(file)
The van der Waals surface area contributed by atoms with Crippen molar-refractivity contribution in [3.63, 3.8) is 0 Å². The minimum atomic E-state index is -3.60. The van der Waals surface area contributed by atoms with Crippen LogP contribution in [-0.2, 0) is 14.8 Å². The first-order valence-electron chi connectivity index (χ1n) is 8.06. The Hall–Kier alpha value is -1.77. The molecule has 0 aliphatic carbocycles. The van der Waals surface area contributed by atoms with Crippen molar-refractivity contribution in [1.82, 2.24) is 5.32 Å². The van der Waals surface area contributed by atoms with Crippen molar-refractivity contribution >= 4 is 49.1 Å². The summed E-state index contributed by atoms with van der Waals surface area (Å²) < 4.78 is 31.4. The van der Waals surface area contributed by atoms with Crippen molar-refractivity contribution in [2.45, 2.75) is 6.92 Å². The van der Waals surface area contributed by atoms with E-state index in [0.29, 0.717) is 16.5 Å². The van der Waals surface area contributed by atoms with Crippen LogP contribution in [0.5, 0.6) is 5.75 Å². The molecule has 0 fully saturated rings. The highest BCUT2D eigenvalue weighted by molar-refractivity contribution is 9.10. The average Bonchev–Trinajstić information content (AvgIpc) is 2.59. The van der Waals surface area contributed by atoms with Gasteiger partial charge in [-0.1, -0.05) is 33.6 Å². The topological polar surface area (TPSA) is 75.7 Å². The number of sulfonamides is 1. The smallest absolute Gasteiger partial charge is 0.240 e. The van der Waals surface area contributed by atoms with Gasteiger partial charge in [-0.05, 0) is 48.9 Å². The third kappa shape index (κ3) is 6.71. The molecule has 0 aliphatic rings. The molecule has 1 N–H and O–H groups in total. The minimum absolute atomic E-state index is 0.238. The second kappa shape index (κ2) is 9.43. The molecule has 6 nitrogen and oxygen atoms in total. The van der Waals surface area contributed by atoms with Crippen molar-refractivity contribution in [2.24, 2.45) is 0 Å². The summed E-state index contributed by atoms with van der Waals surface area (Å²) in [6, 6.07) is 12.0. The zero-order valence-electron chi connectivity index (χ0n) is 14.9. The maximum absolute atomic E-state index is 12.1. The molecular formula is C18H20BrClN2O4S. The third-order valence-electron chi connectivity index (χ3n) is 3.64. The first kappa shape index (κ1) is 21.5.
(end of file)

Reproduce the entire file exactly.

The van der Waals surface area contributed by atoms with Crippen molar-refractivity contribution in [3.63, 3.8) is 0 Å². The minimum atomic E-state index is -3.60. The van der Waals surface area contributed by atoms with Crippen LogP contribution in [-0.2, 0) is 14.8 Å². The first-order valence-electron chi connectivity index (χ1n) is 8.06. The Hall–Kier alpha value is -1.77. The molecule has 0 aliphatic carbocycles. The van der Waals surface area contributed by atoms with Crippen molar-refractivity contribution in [1.82, 2.24) is 5.32 Å². The van der Waals surface area contributed by atoms with Crippen molar-refractivity contribution >= 4 is 49.1 Å². The summed E-state index contributed by atoms with van der Waals surface area (Å²) < 4.78 is 31.4. The van der Waals surface area contributed by atoms with Crippen molar-refractivity contribution in [2.45, 2.75) is 6.92 Å². The van der Waals surface area contributed by atoms with E-state index in [0.29, 0.717) is 16.5 Å². The van der Waals surface area contributed by atoms with Crippen LogP contribution in [0.5, 0.6) is 5.75 Å². The molecule has 0 fully saturated rings. The highest BCUT2D eigenvalue weighted by molar-refractivity contribution is 9.10. The average Bonchev–Trinajstić information content (AvgIpc) is 2.59. The van der Waals surface area contributed by atoms with Gasteiger partial charge in [-0.1, -0.05) is 33.6 Å². The topological polar surface area (TPSA) is 75.7 Å². The number of sulfonamides is 1. The smallest absolute Gasteiger partial charge is 0.240 e. The van der Waals surface area contributed by atoms with Gasteiger partial charge in [-0.05, 0) is 48.9 Å². The third kappa shape index (κ3) is 6.71. The molecule has 0 aliphatic rings. The molecule has 1 N–H and O–H groups in total. The minimum absolute atomic E-state index is 0.238. The second kappa shape index (κ2) is 9.43. The molecule has 6 nitrogen and oxygen atoms in total. The van der Waals surface area contributed by atoms with Crippen molar-refractivity contribution in [2.24, 2.45) is 0 Å². The summed E-state index contributed by atoms with van der Waals surface area (Å²) in [6, 6.07) is 12.0. The zero-order valence-electron chi connectivity index (χ0n) is 14.9. The maximum absolute atomic E-state index is 12.1. The molecular formula is C18H20BrClN2O4S. The third-order valence-electron chi connectivity index (χ3n) is 3.64. The first kappa shape index (κ1) is 21.5.